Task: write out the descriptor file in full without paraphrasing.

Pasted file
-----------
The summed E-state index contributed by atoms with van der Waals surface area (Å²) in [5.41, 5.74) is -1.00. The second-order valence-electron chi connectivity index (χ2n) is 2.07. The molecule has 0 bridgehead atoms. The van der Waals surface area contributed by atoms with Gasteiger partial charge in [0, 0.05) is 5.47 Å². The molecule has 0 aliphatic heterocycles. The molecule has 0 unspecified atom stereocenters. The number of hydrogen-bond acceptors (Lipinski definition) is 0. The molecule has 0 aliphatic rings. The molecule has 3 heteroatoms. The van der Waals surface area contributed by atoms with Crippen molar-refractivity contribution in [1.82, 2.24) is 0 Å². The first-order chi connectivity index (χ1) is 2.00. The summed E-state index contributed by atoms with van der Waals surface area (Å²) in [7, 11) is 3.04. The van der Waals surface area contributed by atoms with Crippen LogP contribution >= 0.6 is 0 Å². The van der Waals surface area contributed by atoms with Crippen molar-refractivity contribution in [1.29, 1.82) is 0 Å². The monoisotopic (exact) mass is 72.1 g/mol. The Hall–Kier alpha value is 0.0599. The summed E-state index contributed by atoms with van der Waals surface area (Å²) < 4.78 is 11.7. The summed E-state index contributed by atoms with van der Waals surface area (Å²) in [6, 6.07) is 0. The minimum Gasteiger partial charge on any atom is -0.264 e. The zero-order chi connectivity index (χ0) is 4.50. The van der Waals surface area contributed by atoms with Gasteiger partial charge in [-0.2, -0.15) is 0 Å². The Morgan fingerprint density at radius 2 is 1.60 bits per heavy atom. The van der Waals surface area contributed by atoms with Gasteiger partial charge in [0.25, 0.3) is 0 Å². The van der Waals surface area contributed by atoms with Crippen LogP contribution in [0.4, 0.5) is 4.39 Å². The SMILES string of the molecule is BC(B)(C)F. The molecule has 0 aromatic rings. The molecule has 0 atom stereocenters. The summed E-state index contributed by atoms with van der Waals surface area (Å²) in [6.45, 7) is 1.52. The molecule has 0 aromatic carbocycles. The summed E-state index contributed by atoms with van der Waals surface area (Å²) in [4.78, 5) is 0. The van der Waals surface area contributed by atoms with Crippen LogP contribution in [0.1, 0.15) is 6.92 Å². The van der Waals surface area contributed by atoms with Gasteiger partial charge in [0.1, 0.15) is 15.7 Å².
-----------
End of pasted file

The summed E-state index contributed by atoms with van der Waals surface area (Å²) in [5.41, 5.74) is -1.00. The second-order valence-electron chi connectivity index (χ2n) is 2.07. The molecule has 0 bridgehead atoms. The van der Waals surface area contributed by atoms with Gasteiger partial charge in [0, 0.05) is 5.47 Å². The molecule has 0 aliphatic heterocycles. The molecule has 0 unspecified atom stereocenters. The number of hydrogen-bond acceptors (Lipinski definition) is 0. The molecule has 0 aliphatic rings. The molecule has 3 heteroatoms. The van der Waals surface area contributed by atoms with Crippen molar-refractivity contribution in [1.82, 2.24) is 0 Å². The first-order chi connectivity index (χ1) is 2.00. The summed E-state index contributed by atoms with van der Waals surface area (Å²) in [7, 11) is 3.04. The van der Waals surface area contributed by atoms with Crippen LogP contribution >= 0.6 is 0 Å². The van der Waals surface area contributed by atoms with Crippen molar-refractivity contribution in [1.29, 1.82) is 0 Å². The monoisotopic (exact) mass is 72.1 g/mol. The Hall–Kier alpha value is 0.0599. The summed E-state index contributed by atoms with van der Waals surface area (Å²) < 4.78 is 11.7. The summed E-state index contributed by atoms with van der Waals surface area (Å²) in [6, 6.07) is 0. The minimum Gasteiger partial charge on any atom is -0.264 e. The zero-order chi connectivity index (χ0) is 4.50. The van der Waals surface area contributed by atoms with Gasteiger partial charge in [-0.2, -0.15) is 0 Å². The Morgan fingerprint density at radius 2 is 1.60 bits per heavy atom. The van der Waals surface area contributed by atoms with Gasteiger partial charge in [0.25, 0.3) is 0 Å². The van der Waals surface area contributed by atoms with Crippen LogP contribution in [0.4, 0.5) is 4.39 Å². The SMILES string of the molecule is BC(B)(C)F. The molecule has 0 aromatic rings. The molecule has 0 atom stereocenters. The summed E-state index contributed by atoms with van der Waals surface area (Å²) in [6.45, 7) is 1.52. The molecule has 0 aromatic carbocycles. The summed E-state index contributed by atoms with van der Waals surface area (Å²) in [4.78, 5) is 0. The van der Waals surface area contributed by atoms with Crippen LogP contribution in [0.1, 0.15) is 6.92 Å². The van der Waals surface area contributed by atoms with Gasteiger partial charge in [0.1, 0.15) is 15.7 Å².